By hooking into the Brazilian ploy, they became party to a strategy which unleashed serious consequences. These were wrought by the African and Caribbean nations -- numerous in the WTO but inconsequential in trade. Their numbers have swelled in the WTO in the last 10 years. They didn't care if the WTO foundered because they had nothing to gain or lose. Africa has the worst growth record of any continent.

 

At Cancun most of the Africans were not even interested in trade. Their focus was on improving the supply of drugs. Despite all the hype, the use and supply of drugs in Africa is miniscule. Africa's problem is poor health services. They were just playing the political card they play in the UN.

 

Hence their refusal to agree the Doha Round should negotiate on two bland and minor issues: trade facilitation (how to make trade flow more smoothly) and greater transparency in Government procurement. It was astonishing. Pascal Lamy had offered to take investment and competition policy, two much more serious issues, off the table, but only on condition these other two issues remained on the table. This offer was a bargain and should have been snapped up. They rejected it. This is what killed Cancun. The Mexican chair decided that if such simple a matter was not negotiable, there was no point doing anything else.

 

The Africans were not alone. Rafidah Aziz, the Malaysian Trade Minister, also lead a group of developing countries to reject it as well. The Africans may not have had serious trade interests at stake, but Malaysia did. It would not join the Brazilian group because it wanted access to India's market and India was in the group. Well, it won't be pursuing that interest until there is a negotiation and that won't be for some time now.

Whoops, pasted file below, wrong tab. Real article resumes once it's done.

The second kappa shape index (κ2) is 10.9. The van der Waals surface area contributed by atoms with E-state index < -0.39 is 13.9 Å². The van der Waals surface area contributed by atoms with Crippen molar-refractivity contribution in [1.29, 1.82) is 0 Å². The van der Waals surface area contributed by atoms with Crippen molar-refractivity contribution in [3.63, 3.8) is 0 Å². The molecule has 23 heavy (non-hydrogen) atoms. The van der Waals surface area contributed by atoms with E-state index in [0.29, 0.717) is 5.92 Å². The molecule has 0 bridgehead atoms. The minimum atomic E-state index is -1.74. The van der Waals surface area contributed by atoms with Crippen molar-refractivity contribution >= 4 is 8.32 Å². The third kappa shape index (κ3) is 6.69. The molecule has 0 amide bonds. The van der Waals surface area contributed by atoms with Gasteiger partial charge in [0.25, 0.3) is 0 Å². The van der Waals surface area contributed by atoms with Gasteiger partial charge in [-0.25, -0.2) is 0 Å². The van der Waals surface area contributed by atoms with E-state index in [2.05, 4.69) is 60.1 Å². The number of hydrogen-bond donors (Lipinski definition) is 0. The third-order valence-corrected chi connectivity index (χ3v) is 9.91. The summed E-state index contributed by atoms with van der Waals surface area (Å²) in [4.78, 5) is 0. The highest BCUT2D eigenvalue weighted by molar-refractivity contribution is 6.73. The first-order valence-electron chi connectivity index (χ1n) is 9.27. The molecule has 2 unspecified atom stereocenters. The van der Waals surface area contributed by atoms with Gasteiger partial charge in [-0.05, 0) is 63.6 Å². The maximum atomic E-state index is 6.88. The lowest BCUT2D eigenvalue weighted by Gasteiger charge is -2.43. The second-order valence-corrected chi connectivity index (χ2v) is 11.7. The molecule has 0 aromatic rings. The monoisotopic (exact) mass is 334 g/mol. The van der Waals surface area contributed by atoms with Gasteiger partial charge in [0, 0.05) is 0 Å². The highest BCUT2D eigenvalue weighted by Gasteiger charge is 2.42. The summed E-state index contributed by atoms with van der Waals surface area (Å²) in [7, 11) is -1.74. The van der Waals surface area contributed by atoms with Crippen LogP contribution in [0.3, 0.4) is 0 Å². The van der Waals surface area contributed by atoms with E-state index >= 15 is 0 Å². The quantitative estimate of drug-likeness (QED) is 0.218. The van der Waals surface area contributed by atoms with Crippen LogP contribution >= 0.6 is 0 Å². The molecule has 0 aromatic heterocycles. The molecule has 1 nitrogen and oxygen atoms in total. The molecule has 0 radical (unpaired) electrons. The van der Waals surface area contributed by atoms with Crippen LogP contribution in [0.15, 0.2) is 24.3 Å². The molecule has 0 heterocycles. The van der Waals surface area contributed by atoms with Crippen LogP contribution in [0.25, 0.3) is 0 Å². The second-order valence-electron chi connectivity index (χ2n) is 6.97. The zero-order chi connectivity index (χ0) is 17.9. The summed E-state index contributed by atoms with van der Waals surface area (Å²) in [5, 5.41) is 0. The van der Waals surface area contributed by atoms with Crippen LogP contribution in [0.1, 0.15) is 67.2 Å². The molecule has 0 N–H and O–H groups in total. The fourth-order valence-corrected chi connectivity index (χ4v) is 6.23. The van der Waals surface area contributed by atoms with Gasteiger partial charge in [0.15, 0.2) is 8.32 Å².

We are at a critical point. If the APEC economies think it is alright to let things drift in the WTO, then they are no longer interested in growth. But no one says that. The WTO needs to get back on track. Some countries may have miscued on their strategies. That can be corrected. But we cannot assume the Africans will behave any differently next time. With growth stagnating and little commitment to real reform or effective government among too many of their political leaders, they are likely to continue to play political games.

 

Leadership is needed. APEC is an ideal group. With the US, Japan, China, Canada, Korea, Taiwan, the ASEAN, Mexico, Australia and New Zealand and Chile and Peru in the Group, they account for about 70 percent of world trade. It is in a powerful position to work to ensure the WTO remains effective for negotiations. It needs to collaborate with those countries who want negotiations and who want the WTO to succeed. Members of APEC need to assert their interests against those for whom the WTO is just a plaything. If they do not, they will lose the institution.

 

Alan Oxley is Chairman of the Australian APEC Study Centre and a former Ambassador of Australia to the GATT.